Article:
Houston, being termed out of his seat in the Assembly, originally intended to run for Congress but was stopped short when Republican Party leaders chose to back another candidate. Houston then turned his focus to the supervisor job.
Meanwhile, Democrat Thomas was after Houston's seat in the Assembly, but he dropped out as it became clear that contender Joan Buchanan held a strong lead in the democratic primary.
County supervisor is a nonpartisan position. In this spirit, State Sen. Tom Torlakson (D., 7th) has endorsed Piepho, a Republican. Houston has been endorsed by fellow Republican Gov. Arnold Schwarzenegger.
Piepho began the year with $83,918 in campaign funds; Houston with $156,278.
As of March 17, when the candidates last reported financial information to the Contra Costa Elections Department, Houston had received $5,160 in contributions in 2008; Piepho had received $11,859. The two campaigns spent close to the same amount from Jan. 1 through March 17, roughly $20,000.
Thomas did not disclose financial information to the county since his campaign hadn't raised the required minimum of $1,000 by the cutoff. The candidates will report figures again at the end of May.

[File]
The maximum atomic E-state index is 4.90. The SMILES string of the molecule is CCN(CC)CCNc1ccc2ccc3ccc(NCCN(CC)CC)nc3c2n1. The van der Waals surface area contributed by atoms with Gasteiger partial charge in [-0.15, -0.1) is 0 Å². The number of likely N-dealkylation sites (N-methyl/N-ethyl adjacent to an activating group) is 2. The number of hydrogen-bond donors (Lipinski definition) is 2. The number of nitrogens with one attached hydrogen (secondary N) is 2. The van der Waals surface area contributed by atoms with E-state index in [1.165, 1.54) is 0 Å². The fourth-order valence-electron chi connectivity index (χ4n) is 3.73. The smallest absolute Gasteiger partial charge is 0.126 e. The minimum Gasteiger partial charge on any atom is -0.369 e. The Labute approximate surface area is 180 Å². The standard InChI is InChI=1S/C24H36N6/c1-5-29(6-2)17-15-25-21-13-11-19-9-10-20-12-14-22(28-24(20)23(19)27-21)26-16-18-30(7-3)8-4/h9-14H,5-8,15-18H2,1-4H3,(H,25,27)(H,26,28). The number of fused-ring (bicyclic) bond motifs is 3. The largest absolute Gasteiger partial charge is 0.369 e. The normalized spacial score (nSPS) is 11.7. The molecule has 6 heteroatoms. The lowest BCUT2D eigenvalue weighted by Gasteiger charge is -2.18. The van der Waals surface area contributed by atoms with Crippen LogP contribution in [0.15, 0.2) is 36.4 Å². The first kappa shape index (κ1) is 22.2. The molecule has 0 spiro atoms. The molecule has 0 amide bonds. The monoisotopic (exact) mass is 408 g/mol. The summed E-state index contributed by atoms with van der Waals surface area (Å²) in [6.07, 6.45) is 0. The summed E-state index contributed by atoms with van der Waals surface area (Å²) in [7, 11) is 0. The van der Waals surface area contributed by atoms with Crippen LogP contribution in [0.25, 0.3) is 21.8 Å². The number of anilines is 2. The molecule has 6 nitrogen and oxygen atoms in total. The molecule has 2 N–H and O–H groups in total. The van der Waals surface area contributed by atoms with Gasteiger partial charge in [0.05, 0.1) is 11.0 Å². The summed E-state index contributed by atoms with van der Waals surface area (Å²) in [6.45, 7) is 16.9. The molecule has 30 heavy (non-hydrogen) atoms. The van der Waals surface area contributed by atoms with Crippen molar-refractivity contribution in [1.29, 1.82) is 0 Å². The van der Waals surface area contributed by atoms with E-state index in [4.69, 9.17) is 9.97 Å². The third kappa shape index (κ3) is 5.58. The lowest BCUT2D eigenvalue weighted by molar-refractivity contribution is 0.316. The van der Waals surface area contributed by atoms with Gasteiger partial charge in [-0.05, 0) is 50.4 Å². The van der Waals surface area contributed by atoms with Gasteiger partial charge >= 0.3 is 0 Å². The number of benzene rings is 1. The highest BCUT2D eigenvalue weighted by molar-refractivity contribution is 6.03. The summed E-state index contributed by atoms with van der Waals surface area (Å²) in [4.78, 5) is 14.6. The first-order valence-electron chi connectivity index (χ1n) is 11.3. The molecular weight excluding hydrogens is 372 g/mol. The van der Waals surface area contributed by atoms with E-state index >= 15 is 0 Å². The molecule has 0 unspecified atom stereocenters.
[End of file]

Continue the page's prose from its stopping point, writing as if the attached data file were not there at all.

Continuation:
Whoever ends up in the supervisor seat next year will inherit the county's $3 billion retiree healthcare liability - a problem Piepho points out she inherited when she took office in 2005.
She says that over the last four years she's kept her promises to control the budget while also making roads safer and less congested, protecting open spaces and supporting public safety.
Piepho held a rally last Friday at the Veteran's Hall in Danville to reach absentee ballot voters. Danville Councilwoman Karen Stepper, Bob Pack of the Pack Foundation and other local leaders joined her to show their support.
"I will continue to put the public's interest first - to deliver results," Piepho pledged at the event.
Houston is spreading a similar message; in his campaign statement he promises to put the average citizen first. He cites public safety as a top priority and pledges to practice fiscal responsibility.
Having served as mayor of Dublin for six years, he points to that city's record for fiscal thrift as proof that he could take on the county's economic problems.
Thomas, a progressive Democrat and Danville electrician, notes he is a trouble shooter and fixes things for a living. Although the position is non-partisan he said party matters in terms of philosophy and ideals.
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